This is all something I need to keep in mind as I go forward, as I work towards my own goals as a writer. One of my plans is to eventually self-publish an anthology filled with my own stories. This anthology will also include another two or three that have never been published anywhere, just to make it worthwhile should you choose to purchase a copy. Thus, it will a balancing act between trying to achieve my aims of being published traditionally, while also trying to establish my bonafides as a writer.
There’s also the matter of winning awards. While winning any awards for my writing would be the bees knees, it’s not my main goal. My main goal is to write the best stories I can and release them into the world for people to enjoy. I’m not gonna lie though, as a part of me thinks getting an award for it would be a pretty cool way of showing the haters how wrong they were. Suck it haters! The more logical part of me likes to remind me that there are plenty of good writers who wrote really good stories that people loved who never won an award. Point taken. However, in order to potentially win awards, you have to have your story submitted, usually by the publisher or editor. To my knowledge, you can’t submit your story yourself, though I could be wrong. If I am, feel free to let me know. So, I’m hedging my bets, just in case.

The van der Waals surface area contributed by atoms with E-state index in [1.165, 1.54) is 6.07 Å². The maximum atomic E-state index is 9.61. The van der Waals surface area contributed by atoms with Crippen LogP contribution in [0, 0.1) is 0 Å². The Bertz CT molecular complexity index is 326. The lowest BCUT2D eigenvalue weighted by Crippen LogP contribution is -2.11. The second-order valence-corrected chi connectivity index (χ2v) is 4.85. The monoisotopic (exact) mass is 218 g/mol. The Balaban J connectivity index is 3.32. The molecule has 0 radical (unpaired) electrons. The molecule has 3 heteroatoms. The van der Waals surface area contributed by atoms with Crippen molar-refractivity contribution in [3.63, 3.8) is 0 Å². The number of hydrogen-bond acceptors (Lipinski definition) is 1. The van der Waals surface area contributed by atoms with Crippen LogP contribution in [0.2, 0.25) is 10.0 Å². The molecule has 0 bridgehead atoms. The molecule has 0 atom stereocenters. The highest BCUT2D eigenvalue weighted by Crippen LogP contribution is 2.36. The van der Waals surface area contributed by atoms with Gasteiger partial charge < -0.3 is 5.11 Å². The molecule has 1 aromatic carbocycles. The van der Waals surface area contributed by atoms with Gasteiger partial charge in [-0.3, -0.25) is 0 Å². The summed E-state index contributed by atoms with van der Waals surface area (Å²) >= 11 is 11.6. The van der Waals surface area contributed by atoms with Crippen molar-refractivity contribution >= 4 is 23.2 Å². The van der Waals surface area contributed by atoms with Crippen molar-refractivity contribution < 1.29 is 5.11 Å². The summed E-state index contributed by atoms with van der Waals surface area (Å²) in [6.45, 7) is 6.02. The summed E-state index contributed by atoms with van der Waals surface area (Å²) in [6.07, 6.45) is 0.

My more focused aim, though, is to ensure that all my stories are as top notch as possible, and any story I publish on my website will be of the same quality as the ones I submit for traditional publication. Which ones I choose to submit and which I choose to self publish will depend largely on the reasons for their existence. For example, the horror podcast had a theme and a set of requirements, and so the story I submitted to them was written with those in mind for that specific reason. Another example I have is another short story I’m slowly working on that I will be submitting to a themed anthology submission request. I happen to know that this company does not accept reprints, so it would make zero sense for me to publish it to my own website. Meanwhile, “The Basement” was one I had been inspired to write while taking the “Writing Effective Horror” course I spoke about in the previous episode, and was not written for anything specific, but one I’d totally be willing to submit to any anthologies for consideration.